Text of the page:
Friday, June 21, 2024

Guadalajara hailstorm explained: climate change not necessarily to blame

After parts of Guadalajara were buried in hail more than a meter deep on Sunday morning, Jalisco Governor Enrique Alfaro was quick to point his finger at climate change.

“I was witness to scenes I’d never seen before,” Alfaro wrote on Twitter. “Hail more than a meter high, and then we wonder if climate change exists.”

But according to meteorologist and television weather presenter Abimael Salas, the heavy hailstorm is not necessarily a consequence of climate change.

Writing in the newspaper Milenio, Salas explained that while a hailstorms in the middle of summer might seem unusual, they are in fact common.

The meteorologist said that summer months – which in much of Mexico coincide with the rainy season – are more favorable for hailstorms because “very warm and humid air rises violently” and causes atmospheric instability.

Water vapor then turns into tiny drops of rain that together form cumulonimbus, or vertical, clouds, Salas wrote.

As time passes, the droplets significantly increase in size and reach altitudes where the temperature is below 0 C, causing them to freeze within the cloud, where there are strong currents that force the newly-formed hail to either ascend or descend, he explained.

Descending hail comes into contact with “very cold water,” which causes it to again increase in size until “eventually air currents cannot hold it and it falls towards the surface” of the Earth, Salas said.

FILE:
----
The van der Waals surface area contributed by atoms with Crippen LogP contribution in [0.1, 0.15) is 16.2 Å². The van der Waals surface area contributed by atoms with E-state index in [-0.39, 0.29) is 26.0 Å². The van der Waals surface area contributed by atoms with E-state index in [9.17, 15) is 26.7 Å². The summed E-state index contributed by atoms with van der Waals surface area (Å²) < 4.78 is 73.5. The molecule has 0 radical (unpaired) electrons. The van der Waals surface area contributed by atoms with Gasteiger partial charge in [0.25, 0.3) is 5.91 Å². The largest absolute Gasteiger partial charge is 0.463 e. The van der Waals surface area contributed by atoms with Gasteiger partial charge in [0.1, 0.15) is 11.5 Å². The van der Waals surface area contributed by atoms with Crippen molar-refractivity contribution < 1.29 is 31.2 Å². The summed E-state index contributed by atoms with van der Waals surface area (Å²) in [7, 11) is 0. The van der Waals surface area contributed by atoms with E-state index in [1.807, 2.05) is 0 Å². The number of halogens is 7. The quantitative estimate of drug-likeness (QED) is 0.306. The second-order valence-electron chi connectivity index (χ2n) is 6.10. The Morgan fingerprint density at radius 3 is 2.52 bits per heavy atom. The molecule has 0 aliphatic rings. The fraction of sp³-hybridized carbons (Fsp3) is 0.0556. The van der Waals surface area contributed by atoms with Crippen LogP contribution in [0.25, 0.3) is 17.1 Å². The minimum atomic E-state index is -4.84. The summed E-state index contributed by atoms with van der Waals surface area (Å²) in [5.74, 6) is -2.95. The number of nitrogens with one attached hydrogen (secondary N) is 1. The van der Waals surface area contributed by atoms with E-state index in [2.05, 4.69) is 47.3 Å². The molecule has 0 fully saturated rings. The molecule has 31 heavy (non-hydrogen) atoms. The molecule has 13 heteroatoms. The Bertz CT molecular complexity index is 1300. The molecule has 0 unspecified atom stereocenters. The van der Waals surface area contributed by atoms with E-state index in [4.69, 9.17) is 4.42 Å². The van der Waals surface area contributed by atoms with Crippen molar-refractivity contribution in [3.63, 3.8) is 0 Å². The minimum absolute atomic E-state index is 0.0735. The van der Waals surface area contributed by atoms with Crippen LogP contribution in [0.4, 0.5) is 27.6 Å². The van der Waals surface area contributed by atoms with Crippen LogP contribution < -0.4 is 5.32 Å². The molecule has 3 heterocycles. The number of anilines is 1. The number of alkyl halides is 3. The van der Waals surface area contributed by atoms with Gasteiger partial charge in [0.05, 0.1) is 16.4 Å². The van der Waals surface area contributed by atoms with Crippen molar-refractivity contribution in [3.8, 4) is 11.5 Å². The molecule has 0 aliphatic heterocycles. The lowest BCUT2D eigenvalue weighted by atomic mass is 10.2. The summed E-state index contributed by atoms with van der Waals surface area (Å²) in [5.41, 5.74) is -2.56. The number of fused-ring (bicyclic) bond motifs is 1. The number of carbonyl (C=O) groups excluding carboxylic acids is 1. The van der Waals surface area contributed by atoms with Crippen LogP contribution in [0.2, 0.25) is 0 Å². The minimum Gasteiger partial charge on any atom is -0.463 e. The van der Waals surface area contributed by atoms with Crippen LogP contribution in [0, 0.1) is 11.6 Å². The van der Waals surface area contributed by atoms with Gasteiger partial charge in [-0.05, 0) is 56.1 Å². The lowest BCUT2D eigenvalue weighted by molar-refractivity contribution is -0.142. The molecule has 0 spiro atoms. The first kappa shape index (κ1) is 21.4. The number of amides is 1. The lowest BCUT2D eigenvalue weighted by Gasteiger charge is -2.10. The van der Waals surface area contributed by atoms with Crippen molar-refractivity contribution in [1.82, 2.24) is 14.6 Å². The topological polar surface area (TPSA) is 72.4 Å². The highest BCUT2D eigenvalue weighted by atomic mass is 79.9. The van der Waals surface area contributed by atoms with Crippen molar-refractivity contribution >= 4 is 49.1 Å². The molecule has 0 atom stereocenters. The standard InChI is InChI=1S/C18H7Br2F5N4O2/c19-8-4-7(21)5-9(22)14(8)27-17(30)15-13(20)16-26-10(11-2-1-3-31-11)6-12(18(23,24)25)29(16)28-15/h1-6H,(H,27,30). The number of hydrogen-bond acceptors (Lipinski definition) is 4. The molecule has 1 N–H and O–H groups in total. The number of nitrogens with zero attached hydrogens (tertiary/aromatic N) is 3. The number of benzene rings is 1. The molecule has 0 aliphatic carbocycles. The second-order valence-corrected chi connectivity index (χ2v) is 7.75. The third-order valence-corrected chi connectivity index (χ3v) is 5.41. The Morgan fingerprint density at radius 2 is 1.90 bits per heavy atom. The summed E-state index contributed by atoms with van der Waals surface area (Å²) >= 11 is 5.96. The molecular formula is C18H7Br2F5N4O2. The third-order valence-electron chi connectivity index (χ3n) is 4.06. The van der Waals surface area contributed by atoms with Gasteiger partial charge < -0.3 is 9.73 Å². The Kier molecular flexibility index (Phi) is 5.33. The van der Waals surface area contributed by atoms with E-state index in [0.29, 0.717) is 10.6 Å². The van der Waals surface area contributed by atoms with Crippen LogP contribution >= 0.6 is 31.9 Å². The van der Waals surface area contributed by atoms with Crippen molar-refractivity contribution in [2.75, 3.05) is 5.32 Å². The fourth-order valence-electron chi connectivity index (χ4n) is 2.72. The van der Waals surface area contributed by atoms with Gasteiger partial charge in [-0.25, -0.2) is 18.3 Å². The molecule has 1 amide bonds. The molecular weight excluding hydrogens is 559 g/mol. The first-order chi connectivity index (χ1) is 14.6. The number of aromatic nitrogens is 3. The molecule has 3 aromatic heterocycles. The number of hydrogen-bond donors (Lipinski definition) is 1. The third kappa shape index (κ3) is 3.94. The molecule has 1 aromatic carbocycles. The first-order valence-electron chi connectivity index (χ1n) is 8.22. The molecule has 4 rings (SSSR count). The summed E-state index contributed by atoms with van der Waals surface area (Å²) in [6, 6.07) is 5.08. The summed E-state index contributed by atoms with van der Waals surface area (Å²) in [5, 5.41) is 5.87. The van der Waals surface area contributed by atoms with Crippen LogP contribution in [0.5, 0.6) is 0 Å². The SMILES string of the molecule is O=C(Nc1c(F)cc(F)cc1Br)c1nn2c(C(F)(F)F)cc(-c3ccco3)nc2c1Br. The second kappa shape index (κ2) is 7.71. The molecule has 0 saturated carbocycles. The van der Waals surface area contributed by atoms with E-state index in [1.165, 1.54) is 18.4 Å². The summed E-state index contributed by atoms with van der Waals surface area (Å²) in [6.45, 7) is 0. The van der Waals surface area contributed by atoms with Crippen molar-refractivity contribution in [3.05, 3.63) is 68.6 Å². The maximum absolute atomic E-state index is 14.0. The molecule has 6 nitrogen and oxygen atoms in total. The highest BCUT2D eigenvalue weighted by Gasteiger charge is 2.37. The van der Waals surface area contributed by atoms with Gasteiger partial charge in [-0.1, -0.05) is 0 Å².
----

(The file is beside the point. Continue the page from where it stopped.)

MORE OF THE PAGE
“The quantity and size [of the hail] varies considerably depending on the humidity and the degree of atmospheric instability,” he wrote.

In the case of Guadalajara, the meteorologist said that high humidity and high temperatures on Saturday, the city’s altitude – it’s more than 1,500 meters above sea level – and a low-pressure system that brought colder than usual air to the atmosphere combined to “considerably heighten atmospheric instability” and create favorable conditions for the formation of large quantities of hail.

Salas said the storm clouds also “generated intense rain that caused significant water streams, which due to the urban design of the area, dragged hail towards the lowest parts [of the city], where large quantities of ice accumulated.”

He added: “In phenomena as extreme as this, we’re tempted to exclusively blame climate change. However, that cannot be applied [solely] to [this] particular phenomenon – poor urban planning also has an influence.”

“As temperatures increase globally, the energy available in the atmosphere increases and [to that] we add the excessive growth of the population and large urban centers, many of which are located in areas of risk,” Salas wrote.

“Material damage and losses of human life tend to increase even though alert systems and meteorological forecasts improve as [has occurred] in recent years.”

Source: Milenio (sp) 

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